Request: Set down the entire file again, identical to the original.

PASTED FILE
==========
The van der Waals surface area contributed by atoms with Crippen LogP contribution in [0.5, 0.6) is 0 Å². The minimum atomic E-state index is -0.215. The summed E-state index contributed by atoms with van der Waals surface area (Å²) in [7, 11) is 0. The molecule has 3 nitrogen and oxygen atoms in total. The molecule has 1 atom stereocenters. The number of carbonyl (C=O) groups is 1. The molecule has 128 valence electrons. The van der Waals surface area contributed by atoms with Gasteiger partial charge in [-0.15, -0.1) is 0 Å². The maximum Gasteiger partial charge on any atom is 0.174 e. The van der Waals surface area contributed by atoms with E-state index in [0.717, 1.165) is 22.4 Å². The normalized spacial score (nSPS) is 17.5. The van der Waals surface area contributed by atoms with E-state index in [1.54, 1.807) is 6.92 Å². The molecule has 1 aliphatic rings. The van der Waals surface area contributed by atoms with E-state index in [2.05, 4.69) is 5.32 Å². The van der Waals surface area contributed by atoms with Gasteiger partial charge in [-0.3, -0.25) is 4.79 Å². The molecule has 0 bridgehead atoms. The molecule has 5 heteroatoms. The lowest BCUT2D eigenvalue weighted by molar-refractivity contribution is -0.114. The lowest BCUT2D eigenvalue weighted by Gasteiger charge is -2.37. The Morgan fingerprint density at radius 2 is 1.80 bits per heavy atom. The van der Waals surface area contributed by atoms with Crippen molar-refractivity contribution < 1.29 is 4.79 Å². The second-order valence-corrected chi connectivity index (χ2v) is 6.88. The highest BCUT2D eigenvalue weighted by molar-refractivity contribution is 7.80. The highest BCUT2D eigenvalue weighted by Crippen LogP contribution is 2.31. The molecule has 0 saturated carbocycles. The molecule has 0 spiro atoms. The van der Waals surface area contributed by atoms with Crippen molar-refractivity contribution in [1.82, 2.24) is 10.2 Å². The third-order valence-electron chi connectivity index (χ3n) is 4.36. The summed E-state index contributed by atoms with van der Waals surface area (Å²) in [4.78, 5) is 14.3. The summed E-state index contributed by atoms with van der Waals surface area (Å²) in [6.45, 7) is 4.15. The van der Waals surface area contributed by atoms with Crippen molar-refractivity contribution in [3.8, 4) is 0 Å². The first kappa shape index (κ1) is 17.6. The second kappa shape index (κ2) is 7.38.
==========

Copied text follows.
The van der Waals surface area contributed by atoms with Crippen LogP contribution in [0.5, 0.6) is 0 Å². The minimum atomic E-state index is -0.215. The summed E-state index contributed by atoms with van der Waals surface area (Å²) in [7, 11) is 0. The molecule has 3 nitrogen and oxygen atoms in total. The molecule has 1 atom stereocenters. The number of carbonyl (C=O) groups is 1. The molecule has 128 valence electrons. The van der Waals surface area contributed by atoms with Gasteiger partial charge in [-0.15, -0.1) is 0 Å². The maximum Gasteiger partial charge on any atom is 0.174 e. The van der Waals surface area contributed by atoms with E-state index in [0.717, 1.165) is 22.4 Å². The normalized spacial score (nSPS) is 17.5. The van der Waals surface area contributed by atoms with E-state index in [1.54, 1.807) is 6.92 Å². The molecule has 1 aliphatic rings. The van der Waals surface area contributed by atoms with E-state index in [2.05, 4.69) is 5.32 Å². The van der Waals surface area contributed by atoms with Gasteiger partial charge in [-0.3, -0.25) is 4.79 Å². The molecule has 0 bridgehead atoms. The molecule has 5 heteroatoms. The lowest BCUT2D eigenvalue weighted by molar-refractivity contribution is -0.114. The lowest BCUT2D eigenvalue weighted by Gasteiger charge is -2.37. The Morgan fingerprint density at radius 2 is 1.80 bits per heavy atom. The van der Waals surface area contributed by atoms with Crippen molar-refractivity contribution < 1.29 is 4.79 Å². The second-order valence-corrected chi connectivity index (χ2v) is 6.88. The highest BCUT2D eigenvalue weighted by molar-refractivity contribution is 7.80. The highest BCUT2D eigenvalue weighted by Crippen LogP contribution is 2.31. The molecule has 0 saturated carbocycles. The molecule has 0 spiro atoms. The van der Waals surface area contributed by atoms with Crippen molar-refractivity contribution in [1.82, 2.24) is 10.2 Å². The third-order valence-electron chi connectivity index (χ3n) is 4.36. The summed E-state index contributed by atoms with van der Waals surface area (Å²) in [4.78, 5) is 14.3. The summed E-state index contributed by atoms with van der Waals surface area (Å²) in [6.45, 7) is 4.15. The van der Waals surface area contributed by atoms with Crippen molar-refractivity contribution in [3.8, 4) is 0 Å². The first kappa shape index (κ1) is 17.6. The second kappa shape index (κ2) is 7.38.